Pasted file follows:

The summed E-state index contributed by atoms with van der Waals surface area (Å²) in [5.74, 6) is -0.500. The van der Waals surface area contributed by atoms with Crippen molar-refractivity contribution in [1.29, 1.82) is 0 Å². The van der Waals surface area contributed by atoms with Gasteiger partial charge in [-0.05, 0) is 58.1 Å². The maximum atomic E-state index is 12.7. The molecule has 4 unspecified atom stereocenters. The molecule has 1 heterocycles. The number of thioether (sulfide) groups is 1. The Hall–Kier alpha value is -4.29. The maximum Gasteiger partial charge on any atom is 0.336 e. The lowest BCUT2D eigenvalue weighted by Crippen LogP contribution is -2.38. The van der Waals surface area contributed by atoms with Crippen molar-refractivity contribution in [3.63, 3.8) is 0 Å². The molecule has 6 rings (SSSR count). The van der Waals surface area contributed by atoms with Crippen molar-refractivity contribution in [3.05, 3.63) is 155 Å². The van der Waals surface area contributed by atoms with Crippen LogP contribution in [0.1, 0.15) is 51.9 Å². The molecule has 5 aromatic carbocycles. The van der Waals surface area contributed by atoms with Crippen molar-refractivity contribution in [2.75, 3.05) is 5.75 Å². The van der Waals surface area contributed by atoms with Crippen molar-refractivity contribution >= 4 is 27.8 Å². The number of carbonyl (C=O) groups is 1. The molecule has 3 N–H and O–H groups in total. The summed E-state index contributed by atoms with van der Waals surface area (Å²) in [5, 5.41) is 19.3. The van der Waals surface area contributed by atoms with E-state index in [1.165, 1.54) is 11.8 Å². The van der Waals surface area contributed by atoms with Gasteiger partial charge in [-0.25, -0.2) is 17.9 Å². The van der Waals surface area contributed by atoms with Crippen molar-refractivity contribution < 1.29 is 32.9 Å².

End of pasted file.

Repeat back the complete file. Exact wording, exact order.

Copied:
The summed E-state index contributed by atoms with van der Waals surface area (Å²) in [5.74, 6) is -0.500. The van der Waals surface area contributed by atoms with Crippen molar-refractivity contribution in [1.29, 1.82) is 0 Å². The van der Waals surface area contributed by atoms with Gasteiger partial charge in [-0.05, 0) is 58.1 Å². The maximum atomic E-state index is 12.7. The molecule has 4 unspecified atom stereocenters. The molecule has 1 heterocycles. The number of thioether (sulfide) groups is 1. The Hall–Kier alpha value is -4.29. The maximum Gasteiger partial charge on any atom is 0.336 e. The lowest BCUT2D eigenvalue weighted by Crippen LogP contribution is -2.38. The van der Waals surface area contributed by atoms with Crippen molar-refractivity contribution in [3.63, 3.8) is 0 Å². The molecule has 6 rings (SSSR count). The van der Waals surface area contributed by atoms with Crippen molar-refractivity contribution in [3.05, 3.63) is 155 Å². The van der Waals surface area contributed by atoms with Crippen LogP contribution in [0.1, 0.15) is 51.9 Å². The molecule has 5 aromatic carbocycles. The van der Waals surface area contributed by atoms with Crippen molar-refractivity contribution in [2.75, 3.05) is 5.75 Å². The van der Waals surface area contributed by atoms with Crippen molar-refractivity contribution >= 4 is 27.8 Å². The number of carbonyl (C=O) groups is 1. The molecule has 3 N–H and O–H groups in total. The summed E-state index contributed by atoms with van der Waals surface area (Å²) in [5, 5.41) is 19.3. The van der Waals surface area contributed by atoms with E-state index in [1.165, 1.54) is 11.8 Å². The van der Waals surface area contributed by atoms with Gasteiger partial charge in [-0.25, -0.2) is 17.9 Å². The van der Waals surface area contributed by atoms with Crippen molar-refractivity contribution < 1.29 is 32.9 Å².